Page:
Diasporas and Identities in the western Indian Ocean

My research is framed by two intersecting ethnographic and theoretical orientations. Ethnographically my primary field site is the Comoro Islands, where I have been working on Ngazidja since my doctorate and on Mayotte more recently, and my secondary site is that part of the Hadrami diaspora that is found on the western Indian littoral, from the Gulf states in the north to Madagascar in the south, and, sometimes, a little inland. My hypothesis here is that the Hadrami diasporic community has a cohesiveness and a shared sense of identity that extends across geographically dispersed spaces, even if this shared identity is sometimes more imagined than real.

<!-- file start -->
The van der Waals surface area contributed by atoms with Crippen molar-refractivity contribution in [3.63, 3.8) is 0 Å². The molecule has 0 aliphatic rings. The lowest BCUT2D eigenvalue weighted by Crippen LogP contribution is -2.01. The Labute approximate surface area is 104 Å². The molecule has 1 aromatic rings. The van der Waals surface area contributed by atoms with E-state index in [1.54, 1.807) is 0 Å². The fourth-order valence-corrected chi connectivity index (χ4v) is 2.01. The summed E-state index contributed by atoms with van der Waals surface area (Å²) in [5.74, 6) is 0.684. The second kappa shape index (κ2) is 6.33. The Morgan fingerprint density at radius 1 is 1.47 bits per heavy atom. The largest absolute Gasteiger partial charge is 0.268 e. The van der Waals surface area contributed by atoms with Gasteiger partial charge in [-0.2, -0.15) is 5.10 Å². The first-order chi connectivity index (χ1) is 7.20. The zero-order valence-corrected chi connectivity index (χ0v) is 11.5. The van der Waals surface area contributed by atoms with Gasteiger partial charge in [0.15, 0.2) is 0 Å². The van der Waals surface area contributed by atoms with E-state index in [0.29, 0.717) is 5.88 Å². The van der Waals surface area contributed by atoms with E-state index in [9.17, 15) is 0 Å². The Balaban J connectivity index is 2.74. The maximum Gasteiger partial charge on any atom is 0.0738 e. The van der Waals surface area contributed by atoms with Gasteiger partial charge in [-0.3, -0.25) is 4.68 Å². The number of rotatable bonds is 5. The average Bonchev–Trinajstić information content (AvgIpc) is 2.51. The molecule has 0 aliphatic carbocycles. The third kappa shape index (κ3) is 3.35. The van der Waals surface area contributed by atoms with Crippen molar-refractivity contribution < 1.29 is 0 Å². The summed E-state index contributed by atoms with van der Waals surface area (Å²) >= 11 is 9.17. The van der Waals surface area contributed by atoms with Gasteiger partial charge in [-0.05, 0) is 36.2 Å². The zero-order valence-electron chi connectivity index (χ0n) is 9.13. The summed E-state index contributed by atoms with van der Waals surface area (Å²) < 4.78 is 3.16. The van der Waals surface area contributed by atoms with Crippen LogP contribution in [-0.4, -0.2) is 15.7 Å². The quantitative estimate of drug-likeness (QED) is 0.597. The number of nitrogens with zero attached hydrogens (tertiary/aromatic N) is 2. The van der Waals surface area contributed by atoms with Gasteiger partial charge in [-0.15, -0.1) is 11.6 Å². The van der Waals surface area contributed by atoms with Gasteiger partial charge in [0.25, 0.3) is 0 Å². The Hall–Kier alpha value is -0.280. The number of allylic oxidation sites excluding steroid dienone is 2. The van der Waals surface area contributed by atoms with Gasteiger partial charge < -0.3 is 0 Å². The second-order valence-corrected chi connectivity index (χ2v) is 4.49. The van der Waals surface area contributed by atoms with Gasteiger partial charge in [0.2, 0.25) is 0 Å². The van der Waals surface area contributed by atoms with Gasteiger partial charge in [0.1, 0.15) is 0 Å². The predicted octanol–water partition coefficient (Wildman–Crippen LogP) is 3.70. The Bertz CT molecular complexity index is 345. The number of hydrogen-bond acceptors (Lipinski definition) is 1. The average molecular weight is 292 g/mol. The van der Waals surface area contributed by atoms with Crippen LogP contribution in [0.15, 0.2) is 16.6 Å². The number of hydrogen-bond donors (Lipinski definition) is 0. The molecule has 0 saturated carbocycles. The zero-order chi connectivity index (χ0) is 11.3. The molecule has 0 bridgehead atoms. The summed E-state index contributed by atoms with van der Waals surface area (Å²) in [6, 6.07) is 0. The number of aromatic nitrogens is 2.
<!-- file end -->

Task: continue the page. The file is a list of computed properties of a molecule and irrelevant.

Theoretically I find most things in the Comoros interesting - space, marriage rituals or slavery in Ngazidja, for example - but, again, my specific interests lies in questions of identity, both diasporic ones (with particular reference to Hadramis, of course, even in the Comoros) and more locally emplaced ones. Thus my recent and ongoing work on the conflicts between Maorais and Wandzuani on Mayotte and the accompanying expressions, or disavowals, of French or Comorian identity. Having spent several years working on these issues on Mayotte, I now turn my attention to intra-Comorian relationships, and particularly between Maorais (however they may be defined) and others on Ndzuani and Ngazidja, and intra-French relationships between Maorais with French citizenship and other French citizens elsewhere in France.

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